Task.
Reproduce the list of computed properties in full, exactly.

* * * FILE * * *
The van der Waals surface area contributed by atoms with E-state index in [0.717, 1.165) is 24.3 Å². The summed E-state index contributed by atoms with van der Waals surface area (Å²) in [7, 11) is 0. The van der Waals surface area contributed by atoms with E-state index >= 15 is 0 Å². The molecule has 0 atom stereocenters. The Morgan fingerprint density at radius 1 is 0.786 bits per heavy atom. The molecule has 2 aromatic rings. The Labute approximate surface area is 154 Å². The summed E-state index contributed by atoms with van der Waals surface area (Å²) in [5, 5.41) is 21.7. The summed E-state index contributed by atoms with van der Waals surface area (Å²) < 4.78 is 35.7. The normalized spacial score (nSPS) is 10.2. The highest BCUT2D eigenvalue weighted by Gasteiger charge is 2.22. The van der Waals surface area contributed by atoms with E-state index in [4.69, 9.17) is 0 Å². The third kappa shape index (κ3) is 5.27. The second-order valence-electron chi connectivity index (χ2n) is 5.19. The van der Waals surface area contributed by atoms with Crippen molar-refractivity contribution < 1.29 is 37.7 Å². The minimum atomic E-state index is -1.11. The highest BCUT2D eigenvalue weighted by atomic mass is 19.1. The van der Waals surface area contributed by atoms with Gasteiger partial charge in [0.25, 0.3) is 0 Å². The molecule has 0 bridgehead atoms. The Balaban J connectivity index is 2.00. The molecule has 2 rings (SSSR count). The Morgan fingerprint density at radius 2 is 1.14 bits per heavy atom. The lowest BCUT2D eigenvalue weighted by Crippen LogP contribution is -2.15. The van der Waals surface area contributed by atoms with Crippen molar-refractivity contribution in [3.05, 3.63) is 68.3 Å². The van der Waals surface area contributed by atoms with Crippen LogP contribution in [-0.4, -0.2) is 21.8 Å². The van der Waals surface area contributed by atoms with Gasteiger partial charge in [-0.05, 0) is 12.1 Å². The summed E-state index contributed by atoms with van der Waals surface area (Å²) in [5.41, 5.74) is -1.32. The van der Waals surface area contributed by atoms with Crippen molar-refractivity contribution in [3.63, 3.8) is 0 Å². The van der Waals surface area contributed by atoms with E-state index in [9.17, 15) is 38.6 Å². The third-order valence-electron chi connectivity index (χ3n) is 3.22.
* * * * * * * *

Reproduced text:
The van der Waals surface area contributed by atoms with E-state index in [0.717, 1.165) is 24.3 Å². The summed E-state index contributed by atoms with van der Waals surface area (Å²) in [7, 11) is 0. The van der Waals surface area contributed by atoms with E-state index >= 15 is 0 Å². The molecule has 0 atom stereocenters. The Morgan fingerprint density at radius 1 is 0.786 bits per heavy atom. The molecule has 2 aromatic rings. The Labute approximate surface area is 154 Å². The summed E-state index contributed by atoms with van der Waals surface area (Å²) in [5, 5.41) is 21.7. The summed E-state index contributed by atoms with van der Waals surface area (Å²) < 4.78 is 35.7. The normalized spacial score (nSPS) is 10.2. The highest BCUT2D eigenvalue weighted by Gasteiger charge is 2.22. The van der Waals surface area contributed by atoms with E-state index in [4.69, 9.17) is 0 Å². The third kappa shape index (κ3) is 5.27. The second-order valence-electron chi connectivity index (χ2n) is 5.19. The van der Waals surface area contributed by atoms with Crippen molar-refractivity contribution < 1.29 is 37.7 Å². The minimum atomic E-state index is -1.11. The highest BCUT2D eigenvalue weighted by atomic mass is 19.1. The van der Waals surface area contributed by atoms with Gasteiger partial charge in [0.25, 0.3) is 0 Å². The molecule has 0 bridgehead atoms. The Balaban J connectivity index is 2.00. The molecule has 2 rings (SSSR count). The Morgan fingerprint density at radius 2 is 1.14 bits per heavy atom. The lowest BCUT2D eigenvalue weighted by Crippen LogP contribution is -2.15. The van der Waals surface area contributed by atoms with Crippen molar-refractivity contribution in [3.05, 3.63) is 68.3 Å². The van der Waals surface area contributed by atoms with Crippen LogP contribution in [-0.4, -0.2) is 21.8 Å². The van der Waals surface area contributed by atoms with Gasteiger partial charge in [-0.05, 0) is 12.1 Å². The summed E-state index contributed by atoms with van der Waals surface area (Å²) in [5.41, 5.74) is -1.32. The van der Waals surface area contributed by atoms with Crippen molar-refractivity contribution in [3.63, 3.8) is 0 Å². The van der Waals surface area contributed by atoms with E-state index in [9.17, 15) is 38.6 Å². The third-order valence-electron chi connectivity index (χ3n) is 3.22.